A flourishing media needs more than just capital and a few good ideas - it needs innovation
Recent closures or downsizing at prominent global media outlets have not only shocked the industry, but also revealed its vulnerability in general.
The list of media outlets shut down in recent years is long. Leading outlets such as Huffington Post Live in 2016, BuzzFeed - at one time seen as the future of journalism - and VICE - viewed as the upcoming leader in digital journalism - have all encountered financial problems of different magnitudes, resulting in department closures, layoffs or even bankruptcy. We learned that such organisations, while often celebrated and well-known, are not invincible.
Indeed, a thriving organisation can seemingly go down in an instant. With cumulative years of notable contributions to the journalism field, the demise of these media outlets has been sad, a tragic loss to the industry, but happened rather swiftly, affecting many - not only the journalists who worked there.
Despite the massive capital and technological knowhow behind some of these organisations, they still failed. So how did this happen? What this reveals is that money and good ideas are not always enough to sustain a thriving news outlet. It takes more than that.
Following the recent flurry of media closures and failures, to me, the most pertinent questions are: what lessons can be drawn and how adequately prepared is local media in face of these global uncertainties.
In a show of solidarity in the UK, for example, the National Union of Journalists (NUJ) members at VICE UK were set to take part in strike action on June 29 and 30 over what they say is the company's failure to provide fair redundancy terms. “Members are taking industrial action in protest at the company's offer to those staff made redundant as a result of financial difficulties at VICE. The offer of £2,000 ($2,567) and statutory redundancy pay comes at a time when VICE has paid executives, including former chief executive officer Nancy Dubuc, up to $1.5 million a year in salary.” The strike was however called off, after the redundancy package was improved to £50,000 ($64,000).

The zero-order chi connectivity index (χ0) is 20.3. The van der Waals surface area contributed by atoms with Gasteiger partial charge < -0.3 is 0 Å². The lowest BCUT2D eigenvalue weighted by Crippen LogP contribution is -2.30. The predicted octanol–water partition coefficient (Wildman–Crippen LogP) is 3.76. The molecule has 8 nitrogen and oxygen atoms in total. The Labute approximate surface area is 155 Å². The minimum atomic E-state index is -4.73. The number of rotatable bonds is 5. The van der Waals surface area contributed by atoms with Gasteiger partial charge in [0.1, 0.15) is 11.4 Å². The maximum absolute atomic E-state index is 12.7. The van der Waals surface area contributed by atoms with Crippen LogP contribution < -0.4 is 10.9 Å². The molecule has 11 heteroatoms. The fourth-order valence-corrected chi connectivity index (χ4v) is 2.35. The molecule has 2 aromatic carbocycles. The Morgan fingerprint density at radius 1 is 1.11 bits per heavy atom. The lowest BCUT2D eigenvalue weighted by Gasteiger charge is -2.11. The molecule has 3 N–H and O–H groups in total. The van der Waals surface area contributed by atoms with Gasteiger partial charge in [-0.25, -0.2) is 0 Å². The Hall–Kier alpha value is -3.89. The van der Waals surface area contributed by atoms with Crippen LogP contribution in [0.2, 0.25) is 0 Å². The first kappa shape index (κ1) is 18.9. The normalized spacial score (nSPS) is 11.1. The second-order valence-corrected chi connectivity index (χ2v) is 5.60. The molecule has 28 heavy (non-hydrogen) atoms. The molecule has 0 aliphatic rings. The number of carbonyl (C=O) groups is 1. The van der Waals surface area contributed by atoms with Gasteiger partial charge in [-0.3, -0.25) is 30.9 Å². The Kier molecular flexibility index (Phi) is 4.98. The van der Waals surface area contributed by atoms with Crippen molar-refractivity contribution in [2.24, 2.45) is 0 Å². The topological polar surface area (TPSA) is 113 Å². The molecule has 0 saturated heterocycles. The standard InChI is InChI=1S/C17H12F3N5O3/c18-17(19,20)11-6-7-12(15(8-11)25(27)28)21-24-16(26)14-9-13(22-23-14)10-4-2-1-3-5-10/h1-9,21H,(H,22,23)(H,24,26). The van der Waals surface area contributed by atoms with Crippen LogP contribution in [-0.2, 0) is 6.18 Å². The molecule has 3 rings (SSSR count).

In African nations, however, the collapse of media houses rarely attracts global attention but its effects are hugely felt by investors, local audiences and journalists, who will lose employment and are often affected the most.
The media in Zimbabwe is already troubled, with the economy in freefall, inflation hovering above 600 percent and faltering investments, while advertising revenues just keep on falling. Experts cited by ZimLive, the digital news platform, have warned of turbulent times ahead for the local media, saying: “Some media analysts predict that several local newspapers, radio stations and television stations face closure by November 2023 as advertising revenue continues to dwindle after falling to as little as 25 percent in three years.”